By the end of 2022, there will be more than 14.4 billion connected devices with expected growth of 18%. With such massive growth in the field of IoT, it’s safe to say that this isn’t just another trend; it’s the future. With IoT in place, organizations are getting improved productivity, cost-effective operations, better resource utilization and whatnot. But the primary aspect is still left out of the discussion, which is how to make sure that the organization can monetize IoT
Before digging deep, let’s start from the basics…
As we all know IoT stands for ‘Internet of Things and it describes an environment where day-to-day devices are connected to the internet. IoT promises widespread automation and data exchange, which will eventually change the way we work and live. Information travels between devices to automate the processes eliminating the need for human intervention. In the end, IoT enhances the up-time and accuracy of a task by decreasing the number of people involved in the procedure. Now, this is responsible for bringing a seismic shift in the industry because connected devices bring learning and revenue opportunities. That’s where IoT monetization comes into the picture.
When we talk about IoT monetization it’s related to making money with IoT. We can get a better understanding of this with a utility use case. Water or electricity supply is a volume business and with usage of IoT in this field proffers various monetary benefits. If we consider water supply, then with IoT implementation there are the following advantages:
Automatic Meter Reading: With IoT smart water meters, water usage can be effectively managed. These meters can easily send daily readings to a network of receivers, which forms a two-way data sharing between meters and billing systems. This eliminates the need for a personal meter reading.
Automatic Leak Detection: With smart sensors incorporated into IoT water distribution systems, it’s easier to detect leakage in real-time before too much water gets wasted. It also allows controlling the water flow remotely.
Water Quality Monitoring: IoT embedded water monitoring system is designed to record the water quality data and transfer it to the cloud with the help of gateways. This way the authorities keep a check on the water quality from the remote location.
All the above-given benefits lead to financial savings for the water billing departments, as the labour work is reduced and water wastage can be controlled in real-time.
This is one of the examples; in different sectors, IoT is monetized in different ways. The issue arises when the organization don’t know how to improve the monetization factor. Let’s first find out how CSPs are currently capturing value in IoT.
The existing scenario is this, that TSPs are struggling to capture IoT’s value. IoT revenues are at best just 1% of the total revenues of the CSPs. The majority of the revenues are coming from connectivity, which is a very small part of the overall IoT solution and offers low margins.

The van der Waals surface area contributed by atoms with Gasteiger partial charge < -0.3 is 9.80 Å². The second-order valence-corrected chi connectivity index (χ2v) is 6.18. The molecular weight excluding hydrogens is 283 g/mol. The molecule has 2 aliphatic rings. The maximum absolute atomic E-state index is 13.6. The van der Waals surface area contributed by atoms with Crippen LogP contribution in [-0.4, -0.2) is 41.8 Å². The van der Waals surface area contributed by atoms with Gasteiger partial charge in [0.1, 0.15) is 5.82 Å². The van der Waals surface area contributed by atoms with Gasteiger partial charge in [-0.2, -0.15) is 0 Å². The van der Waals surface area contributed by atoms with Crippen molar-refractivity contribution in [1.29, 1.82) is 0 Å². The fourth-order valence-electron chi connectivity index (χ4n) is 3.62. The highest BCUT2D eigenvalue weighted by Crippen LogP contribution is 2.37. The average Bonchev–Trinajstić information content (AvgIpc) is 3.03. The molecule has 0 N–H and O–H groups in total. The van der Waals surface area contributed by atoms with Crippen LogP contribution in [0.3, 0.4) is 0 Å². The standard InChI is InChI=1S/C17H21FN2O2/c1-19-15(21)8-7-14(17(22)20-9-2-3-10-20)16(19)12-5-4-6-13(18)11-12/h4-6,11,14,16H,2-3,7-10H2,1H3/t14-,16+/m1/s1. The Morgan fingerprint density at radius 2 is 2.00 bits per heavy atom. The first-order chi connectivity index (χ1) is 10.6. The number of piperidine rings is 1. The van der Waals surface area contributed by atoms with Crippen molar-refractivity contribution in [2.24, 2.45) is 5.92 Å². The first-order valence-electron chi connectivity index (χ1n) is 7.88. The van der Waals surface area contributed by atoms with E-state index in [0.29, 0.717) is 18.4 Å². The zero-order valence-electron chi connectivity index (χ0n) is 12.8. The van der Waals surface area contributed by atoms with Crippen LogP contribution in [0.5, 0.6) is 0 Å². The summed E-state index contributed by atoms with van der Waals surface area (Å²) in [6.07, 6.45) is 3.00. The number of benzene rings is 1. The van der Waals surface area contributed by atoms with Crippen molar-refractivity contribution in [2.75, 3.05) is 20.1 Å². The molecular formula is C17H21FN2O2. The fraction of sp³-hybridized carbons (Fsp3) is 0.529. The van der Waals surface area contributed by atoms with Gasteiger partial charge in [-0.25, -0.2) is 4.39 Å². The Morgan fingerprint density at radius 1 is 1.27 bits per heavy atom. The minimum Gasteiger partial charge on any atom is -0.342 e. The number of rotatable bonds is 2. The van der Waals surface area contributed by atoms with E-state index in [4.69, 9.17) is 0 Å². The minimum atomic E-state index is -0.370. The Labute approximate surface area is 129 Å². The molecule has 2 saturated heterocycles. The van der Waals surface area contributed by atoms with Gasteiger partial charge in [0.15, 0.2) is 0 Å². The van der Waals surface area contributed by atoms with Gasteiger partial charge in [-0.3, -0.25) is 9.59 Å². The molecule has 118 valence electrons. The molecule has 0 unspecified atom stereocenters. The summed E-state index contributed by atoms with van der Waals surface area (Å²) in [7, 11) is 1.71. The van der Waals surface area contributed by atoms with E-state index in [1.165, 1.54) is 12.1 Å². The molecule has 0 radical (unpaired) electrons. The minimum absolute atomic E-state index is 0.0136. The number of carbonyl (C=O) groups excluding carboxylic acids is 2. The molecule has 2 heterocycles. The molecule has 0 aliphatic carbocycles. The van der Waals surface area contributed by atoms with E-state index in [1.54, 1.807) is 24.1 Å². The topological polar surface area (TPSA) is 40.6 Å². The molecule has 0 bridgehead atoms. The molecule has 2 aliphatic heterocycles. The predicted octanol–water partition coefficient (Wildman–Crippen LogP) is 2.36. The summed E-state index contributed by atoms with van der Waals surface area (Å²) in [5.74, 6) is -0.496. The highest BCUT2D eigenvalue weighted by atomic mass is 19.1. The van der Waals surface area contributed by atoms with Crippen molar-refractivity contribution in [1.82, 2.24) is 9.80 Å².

It’s not easy to move up the value chain, as it needs investments, competency build up and partnerships. CSPs are very much capable of capturing value from the upper layers of the stack by offering value-added services on top of its connectivity.
IoT itself is a complex, fragmented and scattered technology and simultaneously integrations and interoperability offer a substantial challenge.
IoT delivers desired results by combining data, devices and analytics to produce business-related insights. Now the challenge arises when the IoT application is required to be connected to multiple endpoints (ERP, CRM, Billing, etc.). These endpoints can be external too like weather information, road traffic information, Taxation info and more. Now, the CSPs are kind of conventional and slow when it comes to opening up to the world of APIs. This is also the reason why integrations and IoT ecosystem development gets costly and complex.
Whether CSPs decide to launch their own vertical IoT solutions or become a platform for third-party vendors, an IoT enabler will be necessary for monetization. IoT monetization includes charging, rating, payments, invoicing, configure-price-quote and general ledge integration process.
Just offering your customers wireless connectivity and managing their devices won’t lead to meaningful IoT profits for the CSPs. For moving up the value chain and to become an IoT service provider, CSPs need to combine connectivity with third-party software and hardware and then sell that bundle as managed services. Service providers must understand that monetization isn’t just about connectivity but about revenue sharing and partner management.
There’s no doubt that the CSPs are ready to become an IoT providers which is much more than just dumb pipes offering connectivity. They can make the best use of their communication managing capabilities between multiple parties by taking advantage of relationships with enterprise customers and hence enhancing existing monetization abilities. But CSPs should move fast to best capitalize on the IoT opportunity.
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